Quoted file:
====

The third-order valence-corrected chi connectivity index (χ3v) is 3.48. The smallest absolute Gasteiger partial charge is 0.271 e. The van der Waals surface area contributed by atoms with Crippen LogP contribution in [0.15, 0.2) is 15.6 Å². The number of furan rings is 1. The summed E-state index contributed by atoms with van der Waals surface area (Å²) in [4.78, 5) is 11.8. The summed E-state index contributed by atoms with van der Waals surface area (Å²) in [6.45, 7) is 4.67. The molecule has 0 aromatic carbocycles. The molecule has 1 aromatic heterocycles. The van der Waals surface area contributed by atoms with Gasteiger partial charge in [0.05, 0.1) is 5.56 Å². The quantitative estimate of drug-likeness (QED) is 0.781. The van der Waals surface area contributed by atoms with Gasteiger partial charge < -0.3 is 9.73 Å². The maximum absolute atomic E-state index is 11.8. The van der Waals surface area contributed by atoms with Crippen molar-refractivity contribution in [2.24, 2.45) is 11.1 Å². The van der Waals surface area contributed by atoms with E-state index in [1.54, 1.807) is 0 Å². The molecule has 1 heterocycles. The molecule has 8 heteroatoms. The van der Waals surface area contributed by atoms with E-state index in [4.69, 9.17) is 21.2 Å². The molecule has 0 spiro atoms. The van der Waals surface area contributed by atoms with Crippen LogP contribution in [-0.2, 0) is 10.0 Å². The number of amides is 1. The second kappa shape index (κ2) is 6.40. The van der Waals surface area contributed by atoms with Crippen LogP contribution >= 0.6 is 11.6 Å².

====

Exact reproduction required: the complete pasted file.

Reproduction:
The third-order valence-corrected chi connectivity index (χ3v) is 3.48. The smallest absolute Gasteiger partial charge is 0.271 e. The van der Waals surface area contributed by atoms with Crippen LogP contribution in [0.15, 0.2) is 15.6 Å². The number of furan rings is 1. The summed E-state index contributed by atoms with van der Waals surface area (Å²) in [4.78, 5) is 11.8. The summed E-state index contributed by atoms with van der Waals surface area (Å²) in [6.45, 7) is 4.67. The molecule has 0 aromatic carbocycles. The molecule has 1 aromatic heterocycles. The van der Waals surface area contributed by atoms with Gasteiger partial charge in [0.05, 0.1) is 5.56 Å². The quantitative estimate of drug-likeness (QED) is 0.781. The van der Waals surface area contributed by atoms with Gasteiger partial charge < -0.3 is 9.73 Å². The maximum absolute atomic E-state index is 11.8. The van der Waals surface area contributed by atoms with Crippen molar-refractivity contribution in [2.24, 2.45) is 11.1 Å². The van der Waals surface area contributed by atoms with E-state index in [1.54, 1.807) is 0 Å². The molecule has 1 heterocycles. The molecule has 8 heteroatoms. The van der Waals surface area contributed by atoms with E-state index in [4.69, 9.17) is 21.2 Å². The molecule has 0 spiro atoms. The van der Waals surface area contributed by atoms with Crippen LogP contribution in [-0.2, 0) is 10.0 Å². The number of amides is 1. The second kappa shape index (κ2) is 6.40. The van der Waals surface area contributed by atoms with Crippen LogP contribution >= 0.6 is 11.6 Å².